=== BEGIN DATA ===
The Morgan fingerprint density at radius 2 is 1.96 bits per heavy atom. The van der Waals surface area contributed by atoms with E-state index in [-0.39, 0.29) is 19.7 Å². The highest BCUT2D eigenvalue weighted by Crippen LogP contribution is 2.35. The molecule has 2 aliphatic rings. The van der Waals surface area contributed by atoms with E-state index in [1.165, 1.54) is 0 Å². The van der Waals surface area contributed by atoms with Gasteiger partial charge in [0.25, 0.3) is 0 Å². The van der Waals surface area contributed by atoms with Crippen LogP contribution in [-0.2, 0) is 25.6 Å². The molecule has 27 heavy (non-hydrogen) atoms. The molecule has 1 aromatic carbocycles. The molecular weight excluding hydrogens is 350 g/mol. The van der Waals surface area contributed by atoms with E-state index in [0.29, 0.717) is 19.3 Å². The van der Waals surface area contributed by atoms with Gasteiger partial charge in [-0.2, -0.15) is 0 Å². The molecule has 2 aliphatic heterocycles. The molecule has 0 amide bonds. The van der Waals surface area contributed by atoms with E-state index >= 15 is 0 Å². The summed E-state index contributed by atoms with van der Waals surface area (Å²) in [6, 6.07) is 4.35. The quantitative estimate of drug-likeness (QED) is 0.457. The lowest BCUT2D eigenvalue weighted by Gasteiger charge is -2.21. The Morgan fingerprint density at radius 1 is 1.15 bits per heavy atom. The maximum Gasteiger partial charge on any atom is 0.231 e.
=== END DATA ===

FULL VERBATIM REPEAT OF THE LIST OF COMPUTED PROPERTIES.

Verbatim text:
The Morgan fingerprint density at radius 2 is 1.96 bits per heavy atom. The van der Waals surface area contributed by atoms with E-state index in [-0.39, 0.29) is 19.7 Å². The highest BCUT2D eigenvalue weighted by Crippen LogP contribution is 2.35. The molecule has 2 aliphatic rings. The van der Waals surface area contributed by atoms with E-state index in [1.165, 1.54) is 0 Å². The van der Waals surface area contributed by atoms with Gasteiger partial charge in [0.25, 0.3) is 0 Å². The van der Waals surface area contributed by atoms with Crippen LogP contribution in [-0.2, 0) is 25.6 Å². The molecule has 27 heavy (non-hydrogen) atoms. The molecule has 1 aromatic carbocycles. The molecular weight excluding hydrogens is 350 g/mol. The van der Waals surface area contributed by atoms with E-state index in [0.29, 0.717) is 19.3 Å². The van der Waals surface area contributed by atoms with Gasteiger partial charge in [-0.2, -0.15) is 0 Å². The molecule has 2 aliphatic heterocycles. The molecule has 0 amide bonds. The van der Waals surface area contributed by atoms with E-state index >= 15 is 0 Å². The summed E-state index contributed by atoms with van der Waals surface area (Å²) in [6, 6.07) is 4.35. The quantitative estimate of drug-likeness (QED) is 0.457. The lowest BCUT2D eigenvalue weighted by Gasteiger charge is -2.21. The Morgan fingerprint density at radius 1 is 1.15 bits per heavy atom. The maximum Gasteiger partial charge on any atom is 0.231 e.